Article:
CHINGARI: A Global Campaign for Hindu, Sikh Girls Abducted in Sindhudesh (Pakistan)

A voice of Minority Persecution in Islamic Nation of Pakistan

The demographic shift in the Hindu population of Pakistan has seen a drastic decline from 12.9% in 1947 to merely 2.14% in 2017. Concentrated primarily in four districts (Umerkot, Tharparkar, Mirpukhas, Tando Allahyar) within the Sindh province, the Hindu community’s roots in this region date back to the era when Sindh, previously known as Sindhudesh, was a Hindu territory until the rule of Raja Dahir in 711 AD. Subsequently, the British Empire occupied the province, and upon partition in 1947, it became a part of Pakistan. However, since then, successive Pakistani regimes have subjected the Hindu population to systematic discrimination, often at the hands of the Punjabi-dominated Pakistani Army. Despite contributing significantly, accounting for 63% of the revenue, the central leadership has imposed Urdu over the Sindhi-speaking populace of the province, further exacerbating tensions.

The cultural genocide and persecution of religious minorities, including Hindus, Sikhs, Jains, Buddhists, and Christians, persist through various means such as rape, abduction, and forced conversion of minor girls. Reports from the US Commission on International Religious Freedom (USCIRF) indicate that approximately 1000 women are abducted, sexually abused, and converted to Islam annually. The institutionalized forced conversion of religious minorities is facilitated by entities like the Dargah Bharchundi Sharif seminary, where individuals like Mian Abdul Haq, also known as Mian Mithoo, spearhead conversion efforts with the backing of the Pakistani Judiciary.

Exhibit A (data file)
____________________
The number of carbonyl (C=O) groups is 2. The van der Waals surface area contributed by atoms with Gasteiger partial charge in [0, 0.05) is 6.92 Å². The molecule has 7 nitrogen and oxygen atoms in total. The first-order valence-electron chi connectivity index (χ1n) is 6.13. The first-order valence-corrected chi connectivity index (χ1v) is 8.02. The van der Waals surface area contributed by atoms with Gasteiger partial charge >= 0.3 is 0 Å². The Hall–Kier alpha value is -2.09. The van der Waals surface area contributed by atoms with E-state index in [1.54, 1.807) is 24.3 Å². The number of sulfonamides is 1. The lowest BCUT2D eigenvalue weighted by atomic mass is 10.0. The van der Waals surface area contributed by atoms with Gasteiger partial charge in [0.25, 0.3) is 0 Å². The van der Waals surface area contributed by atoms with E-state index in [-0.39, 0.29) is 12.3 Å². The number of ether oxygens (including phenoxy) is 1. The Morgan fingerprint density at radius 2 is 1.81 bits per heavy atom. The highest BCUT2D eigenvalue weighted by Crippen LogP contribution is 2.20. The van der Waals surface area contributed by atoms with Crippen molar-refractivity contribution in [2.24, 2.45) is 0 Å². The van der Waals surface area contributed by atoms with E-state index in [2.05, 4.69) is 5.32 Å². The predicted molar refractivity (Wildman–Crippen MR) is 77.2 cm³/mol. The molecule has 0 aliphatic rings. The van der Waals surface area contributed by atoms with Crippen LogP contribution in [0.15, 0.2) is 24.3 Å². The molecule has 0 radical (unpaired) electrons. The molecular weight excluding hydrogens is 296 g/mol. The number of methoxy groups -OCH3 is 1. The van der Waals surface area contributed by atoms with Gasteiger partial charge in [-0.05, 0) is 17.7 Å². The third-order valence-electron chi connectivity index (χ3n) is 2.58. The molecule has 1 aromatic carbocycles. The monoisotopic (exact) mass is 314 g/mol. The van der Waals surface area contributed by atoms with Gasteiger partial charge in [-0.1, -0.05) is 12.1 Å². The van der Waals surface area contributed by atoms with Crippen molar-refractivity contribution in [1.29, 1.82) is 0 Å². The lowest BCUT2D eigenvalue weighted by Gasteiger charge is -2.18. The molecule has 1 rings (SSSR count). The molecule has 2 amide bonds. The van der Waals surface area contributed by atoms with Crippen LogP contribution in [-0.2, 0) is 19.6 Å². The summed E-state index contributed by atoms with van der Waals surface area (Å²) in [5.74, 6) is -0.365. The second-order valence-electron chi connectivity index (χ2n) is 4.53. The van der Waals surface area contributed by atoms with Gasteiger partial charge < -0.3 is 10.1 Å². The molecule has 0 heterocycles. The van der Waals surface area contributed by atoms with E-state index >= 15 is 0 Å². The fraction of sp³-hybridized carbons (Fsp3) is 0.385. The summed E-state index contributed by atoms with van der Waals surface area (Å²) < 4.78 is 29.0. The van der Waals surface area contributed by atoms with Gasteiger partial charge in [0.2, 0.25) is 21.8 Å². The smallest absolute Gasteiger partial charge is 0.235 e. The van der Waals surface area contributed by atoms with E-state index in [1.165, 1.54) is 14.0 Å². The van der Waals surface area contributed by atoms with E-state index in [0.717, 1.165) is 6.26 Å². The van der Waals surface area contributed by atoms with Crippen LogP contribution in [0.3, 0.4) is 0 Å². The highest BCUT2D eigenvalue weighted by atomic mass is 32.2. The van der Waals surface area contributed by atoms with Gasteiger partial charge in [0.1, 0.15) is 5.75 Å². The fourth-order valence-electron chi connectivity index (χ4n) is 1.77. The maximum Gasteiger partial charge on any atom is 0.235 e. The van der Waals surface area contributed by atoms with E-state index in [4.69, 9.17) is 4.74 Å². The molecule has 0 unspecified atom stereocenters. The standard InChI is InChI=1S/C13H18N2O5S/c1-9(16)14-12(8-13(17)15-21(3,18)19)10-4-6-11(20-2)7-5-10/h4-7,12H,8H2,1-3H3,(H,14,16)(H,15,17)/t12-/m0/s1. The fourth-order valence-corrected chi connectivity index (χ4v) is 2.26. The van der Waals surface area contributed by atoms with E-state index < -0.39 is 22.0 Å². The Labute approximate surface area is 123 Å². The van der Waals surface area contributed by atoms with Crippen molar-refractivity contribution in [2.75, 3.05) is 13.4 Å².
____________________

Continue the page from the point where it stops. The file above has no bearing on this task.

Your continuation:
In response to these atrocities, the “CHINGARI” Project (Coalition of Hindu Girls Abducted and their Rights) was initiated on September 18th, 2021. Leaders and community members from various cities worldwide gathered to stand in solidarity with young Pakistani Hindu, Sikh, and other religious minority girls who are often abducted, married off to much older men, and prohibited from reuniting with their families. This social justice campaign aims to raise awareness among Hindus globally through informational advocacy, community outreach, and research. The CHINGARI team collaborates with Hindu Policy Research and Advocacy Collective (HinduPACT) to draw attention to the plight of these innocent girls and highlight seven decades of relentless deprivation of livelihoods, property, and basic rights based solely on religion.

Moreover, the Pakistani government’s collaboration with China through projects like the China Pakistan Economic Corridor (CPEC) raises concerns about the exploitation of Sindh’s natural resources and farmlands. The region has been earmarked for industrialization, potentially altering the demographic landscape and subjecting Sindhis to what could be likened to colonial treatment, with the possibility of becoming laborers for Chinese interests. The growing call for an independent “Sindhudesh” gains momentum amid crackdowns by the Punjabi-dominated Pakistani army on Sindhi nationalist leaders, activists, and students, many of whom are subjected to enforced disappearances, imprisonment, or torture. Such colonial-like treatment of the Sindh province raises fears reminiscent of the events leading to the separation of East Pakistan (Bangladesh) in 1971.

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